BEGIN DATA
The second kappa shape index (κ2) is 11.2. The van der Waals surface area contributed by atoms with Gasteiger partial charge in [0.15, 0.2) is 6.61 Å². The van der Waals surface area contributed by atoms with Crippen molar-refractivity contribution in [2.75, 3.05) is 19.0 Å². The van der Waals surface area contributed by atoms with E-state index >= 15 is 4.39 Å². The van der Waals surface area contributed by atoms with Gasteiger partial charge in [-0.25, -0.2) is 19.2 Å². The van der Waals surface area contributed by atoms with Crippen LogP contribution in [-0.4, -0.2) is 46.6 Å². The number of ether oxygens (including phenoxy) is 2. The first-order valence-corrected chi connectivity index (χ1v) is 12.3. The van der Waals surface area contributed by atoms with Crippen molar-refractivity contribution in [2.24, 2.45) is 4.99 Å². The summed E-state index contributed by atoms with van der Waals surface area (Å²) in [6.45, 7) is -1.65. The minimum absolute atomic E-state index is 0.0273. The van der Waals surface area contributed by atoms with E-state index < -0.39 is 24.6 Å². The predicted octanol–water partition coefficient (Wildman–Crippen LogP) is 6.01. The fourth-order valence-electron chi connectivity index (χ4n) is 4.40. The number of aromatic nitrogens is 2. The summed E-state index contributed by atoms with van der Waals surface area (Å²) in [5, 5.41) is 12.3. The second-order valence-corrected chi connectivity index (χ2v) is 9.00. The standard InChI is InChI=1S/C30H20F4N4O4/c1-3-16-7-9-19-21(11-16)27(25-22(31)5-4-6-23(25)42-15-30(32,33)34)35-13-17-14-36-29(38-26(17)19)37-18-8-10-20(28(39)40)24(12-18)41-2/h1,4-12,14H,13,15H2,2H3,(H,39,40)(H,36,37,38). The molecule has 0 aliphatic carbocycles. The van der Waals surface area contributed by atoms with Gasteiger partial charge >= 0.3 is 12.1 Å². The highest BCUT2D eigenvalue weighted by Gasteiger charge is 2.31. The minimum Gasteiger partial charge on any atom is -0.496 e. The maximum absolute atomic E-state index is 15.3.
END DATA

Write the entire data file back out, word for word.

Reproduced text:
The second kappa shape index (κ2) is 11.2. The van der Waals surface area contributed by atoms with Gasteiger partial charge in [0.15, 0.2) is 6.61 Å². The van der Waals surface area contributed by atoms with Crippen molar-refractivity contribution in [2.75, 3.05) is 19.0 Å². The van der Waals surface area contributed by atoms with E-state index >= 15 is 4.39 Å². The van der Waals surface area contributed by atoms with Gasteiger partial charge in [-0.25, -0.2) is 19.2 Å². The van der Waals surface area contributed by atoms with Crippen LogP contribution in [-0.4, -0.2) is 46.6 Å². The number of ether oxygens (including phenoxy) is 2. The first-order valence-corrected chi connectivity index (χ1v) is 12.3. The van der Waals surface area contributed by atoms with Crippen molar-refractivity contribution in [2.24, 2.45) is 4.99 Å². The summed E-state index contributed by atoms with van der Waals surface area (Å²) in [6.45, 7) is -1.65. The minimum absolute atomic E-state index is 0.0273. The van der Waals surface area contributed by atoms with E-state index < -0.39 is 24.6 Å². The predicted octanol–water partition coefficient (Wildman–Crippen LogP) is 6.01. The fourth-order valence-electron chi connectivity index (χ4n) is 4.40. The number of aromatic nitrogens is 2. The summed E-state index contributed by atoms with van der Waals surface area (Å²) in [5, 5.41) is 12.3. The second-order valence-corrected chi connectivity index (χ2v) is 9.00. The standard InChI is InChI=1S/C30H20F4N4O4/c1-3-16-7-9-19-21(11-16)27(25-22(31)5-4-6-23(25)42-15-30(32,33)34)35-13-17-14-36-29(38-26(17)19)37-18-8-10-20(28(39)40)24(12-18)41-2/h1,4-12,14H,13,15H2,2H3,(H,39,40)(H,36,37,38). The molecule has 0 aliphatic carbocycles. The van der Waals surface area contributed by atoms with Gasteiger partial charge >= 0.3 is 12.1 Å². The highest BCUT2D eigenvalue weighted by Gasteiger charge is 2.31. The minimum Gasteiger partial charge on any atom is -0.496 e. The maximum absolute atomic E-state index is 15.3.